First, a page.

In the previous version, midi-relay could only send Note On/Off messages and the custom MSC (MIDI Show Control) message type I had written just for controlling our Vista lighting consoles. With version 2.0, midi-relay can now send MIDI out of all of the channel voice MIDI message types:

  • Note On / Note Off
  • Polyphonic Aftertouch
  • Control Change
  • Program Change
  • Pitch Bend
  • Channel Pressure / Aftertouch

It can also send out:

  • MSC (MIDI Show Control), which is actually a type of SysEx message
  • Raw SysEx messages, formatted in either decimal or hexadecimal

And, midi-relay can now listen for all of those channel voice and SysEx messages and use it to trigger one of the following:

  • HTTP GET/POST (with JSON data if needed)
  • AppleScript (if running midi-relay on MacOS)
  • Shell Script (for all OS’s)

There are a few software and hardware products out there that can do similar things, like the BomeBox, but I wanted to build something less-expensive and something that could run on a Raspberry Pi, which is exactly how we’ve deployed midi-relay in this case.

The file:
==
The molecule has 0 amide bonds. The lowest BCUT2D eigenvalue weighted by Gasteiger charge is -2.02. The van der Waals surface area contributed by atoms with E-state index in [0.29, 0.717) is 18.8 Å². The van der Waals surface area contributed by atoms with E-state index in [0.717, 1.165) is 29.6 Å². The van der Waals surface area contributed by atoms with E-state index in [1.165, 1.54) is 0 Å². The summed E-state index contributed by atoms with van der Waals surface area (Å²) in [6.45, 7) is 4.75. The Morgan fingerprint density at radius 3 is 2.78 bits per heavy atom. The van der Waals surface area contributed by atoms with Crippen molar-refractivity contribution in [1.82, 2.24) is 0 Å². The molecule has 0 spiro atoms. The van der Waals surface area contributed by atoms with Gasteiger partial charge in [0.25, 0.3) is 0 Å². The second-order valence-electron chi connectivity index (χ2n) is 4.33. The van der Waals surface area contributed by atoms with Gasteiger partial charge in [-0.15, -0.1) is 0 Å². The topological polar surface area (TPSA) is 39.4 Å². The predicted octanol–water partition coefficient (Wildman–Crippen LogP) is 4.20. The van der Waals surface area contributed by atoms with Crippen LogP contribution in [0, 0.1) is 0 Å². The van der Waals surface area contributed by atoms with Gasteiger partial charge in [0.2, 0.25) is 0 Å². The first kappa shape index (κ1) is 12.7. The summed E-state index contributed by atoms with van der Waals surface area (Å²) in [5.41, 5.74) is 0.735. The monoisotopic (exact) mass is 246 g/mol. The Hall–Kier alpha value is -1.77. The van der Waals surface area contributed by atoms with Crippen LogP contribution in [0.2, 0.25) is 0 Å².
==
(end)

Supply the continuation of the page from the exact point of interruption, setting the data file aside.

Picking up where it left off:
Photo Nov 19, 1 27 32 PM
Here is the Raspberry Pi running midi-relay, connected to the MIDI ports on the S6L via a USB to MIDI interface. It tucks away nicely at the back of the desk.

Now we can easily and automatically trigger the caption service to start and stop listening just by running the snapshots on the audio console that we were already doing during that transition in the service. This makes it easier for our volunteers and they don’t really have to learn a new thing.

Here’s a video of it in action:

 

 

If you’d like to check out version 2.0 of midi-relay, you can download both the source code and binaries from GitHub: https://github.com/josephdadams/midi-relay

The documentation is pretty thorough if you want to use the API to send relay messages or set up new triggers, but you can also use the new Settings page running on the server to do all that and more.

Screen Shot 2019-11-19 at 4.21.28 PM
From the Settings page, you can view available MIDI ports, add/delete Triggers, view detected midi-relay hosts running on the network, and send Relay messages to other hosts.

And if you’re a Companion user for your stream deck, I updated the module for Companion to support the new channel voice MIDI relay messages as well! You’ll need to download an early alpha release of Companion 2.0 to be able try that out. Search for “Tech Ministry MIDI Relay” in Companion.

Here’s a list of the Raspberry Pi parts I used, off Amazon:

Photo Nov 19, 3 52 56 PM

I hope this is helpful to you and your projects! If you need any help implementing along the way, or have ideas for improvement, don’t hesitate to reach out!

14 comments